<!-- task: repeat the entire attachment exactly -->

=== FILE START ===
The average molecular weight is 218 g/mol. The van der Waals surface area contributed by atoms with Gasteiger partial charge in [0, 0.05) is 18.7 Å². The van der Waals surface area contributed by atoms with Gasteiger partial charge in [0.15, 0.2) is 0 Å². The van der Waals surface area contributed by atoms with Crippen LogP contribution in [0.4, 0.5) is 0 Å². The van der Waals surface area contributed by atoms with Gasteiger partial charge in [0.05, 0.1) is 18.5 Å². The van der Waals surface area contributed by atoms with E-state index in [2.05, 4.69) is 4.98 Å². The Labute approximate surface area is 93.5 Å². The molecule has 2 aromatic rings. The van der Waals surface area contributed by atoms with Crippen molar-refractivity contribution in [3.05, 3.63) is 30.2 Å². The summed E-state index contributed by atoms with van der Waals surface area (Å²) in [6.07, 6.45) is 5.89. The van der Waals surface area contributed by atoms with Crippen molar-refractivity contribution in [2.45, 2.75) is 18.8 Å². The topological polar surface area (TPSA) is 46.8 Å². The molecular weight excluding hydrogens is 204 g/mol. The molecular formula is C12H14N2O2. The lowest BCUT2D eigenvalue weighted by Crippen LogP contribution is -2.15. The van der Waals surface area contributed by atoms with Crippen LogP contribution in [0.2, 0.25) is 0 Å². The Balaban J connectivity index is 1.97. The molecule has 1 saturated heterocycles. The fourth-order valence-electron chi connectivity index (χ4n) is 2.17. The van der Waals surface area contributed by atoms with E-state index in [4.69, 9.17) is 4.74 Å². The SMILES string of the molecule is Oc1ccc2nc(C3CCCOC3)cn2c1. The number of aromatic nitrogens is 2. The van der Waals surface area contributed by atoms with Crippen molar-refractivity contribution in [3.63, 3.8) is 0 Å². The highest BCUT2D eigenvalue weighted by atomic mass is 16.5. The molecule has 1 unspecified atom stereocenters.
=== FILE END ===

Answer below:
The average molecular weight is 218 g/mol. The van der Waals surface area contributed by atoms with Gasteiger partial charge in [0, 0.05) is 18.7 Å². The van der Waals surface area contributed by atoms with Gasteiger partial charge in [0.15, 0.2) is 0 Å². The van der Waals surface area contributed by atoms with Crippen LogP contribution in [0.4, 0.5) is 0 Å². The van der Waals surface area contributed by atoms with Gasteiger partial charge in [0.05, 0.1) is 18.5 Å². The van der Waals surface area contributed by atoms with E-state index in [2.05, 4.69) is 4.98 Å². The Labute approximate surface area is 93.5 Å². The molecule has 2 aromatic rings. The van der Waals surface area contributed by atoms with Crippen molar-refractivity contribution in [3.05, 3.63) is 30.2 Å². The summed E-state index contributed by atoms with van der Waals surface area (Å²) in [6.07, 6.45) is 5.89. The van der Waals surface area contributed by atoms with Crippen molar-refractivity contribution in [2.45, 2.75) is 18.8 Å². The topological polar surface area (TPSA) is 46.8 Å². The molecular weight excluding hydrogens is 204 g/mol. The molecular formula is C12H14N2O2. The lowest BCUT2D eigenvalue weighted by Crippen LogP contribution is -2.15. The van der Waals surface area contributed by atoms with Crippen LogP contribution in [0.2, 0.25) is 0 Å². The Balaban J connectivity index is 1.97. The molecule has 1 saturated heterocycles. The fourth-order valence-electron chi connectivity index (χ4n) is 2.17. The van der Waals surface area contributed by atoms with E-state index in [4.69, 9.17) is 4.74 Å². The SMILES string of the molecule is Oc1ccc2nc(C3CCCOC3)cn2c1. The number of aromatic nitrogens is 2. The van der Waals surface area contributed by atoms with Crippen molar-refractivity contribution in [3.63, 3.8) is 0 Å². The highest BCUT2D eigenvalue weighted by atomic mass is 16.5. The molecule has 1 unspecified atom stereocenters.